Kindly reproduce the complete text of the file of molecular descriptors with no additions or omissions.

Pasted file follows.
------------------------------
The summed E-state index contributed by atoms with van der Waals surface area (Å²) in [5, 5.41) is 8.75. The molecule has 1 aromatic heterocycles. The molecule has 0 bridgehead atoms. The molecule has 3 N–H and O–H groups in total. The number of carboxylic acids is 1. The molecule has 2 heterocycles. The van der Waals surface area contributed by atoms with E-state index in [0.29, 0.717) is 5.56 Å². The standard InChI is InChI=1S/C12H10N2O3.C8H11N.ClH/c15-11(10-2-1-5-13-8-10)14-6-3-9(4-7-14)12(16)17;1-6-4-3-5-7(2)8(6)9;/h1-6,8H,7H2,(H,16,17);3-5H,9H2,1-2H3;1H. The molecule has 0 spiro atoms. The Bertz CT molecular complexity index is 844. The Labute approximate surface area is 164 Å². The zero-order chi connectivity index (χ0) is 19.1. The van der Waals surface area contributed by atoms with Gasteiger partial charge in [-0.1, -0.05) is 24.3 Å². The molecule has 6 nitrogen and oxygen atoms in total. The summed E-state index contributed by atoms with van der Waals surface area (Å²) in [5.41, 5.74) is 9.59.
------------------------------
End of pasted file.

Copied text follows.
The summed E-state index contributed by atoms with van der Waals surface area (Å²) in [5, 5.41) is 8.75. The molecule has 1 aromatic heterocycles. The molecule has 0 bridgehead atoms. The molecule has 3 N–H and O–H groups in total. The number of carboxylic acids is 1. The molecule has 2 heterocycles. The van der Waals surface area contributed by atoms with E-state index in [0.29, 0.717) is 5.56 Å². The standard InChI is InChI=1S/C12H10N2O3.C8H11N.ClH/c15-11(10-2-1-5-13-8-10)14-6-3-9(4-7-14)12(16)17;1-6-4-3-5-7(2)8(6)9;/h1-6,8H,7H2,(H,16,17);3-5H,9H2,1-2H3;1H. The molecule has 0 spiro atoms. The Bertz CT molecular complexity index is 844. The Labute approximate surface area is 164 Å². The zero-order chi connectivity index (χ0) is 19.1. The van der Waals surface area contributed by atoms with Gasteiger partial charge in [-0.1, -0.05) is 24.3 Å². The molecule has 6 nitrogen and oxygen atoms in total. The summed E-state index contributed by atoms with van der Waals surface area (Å²) in [5.41, 5.74) is 9.59.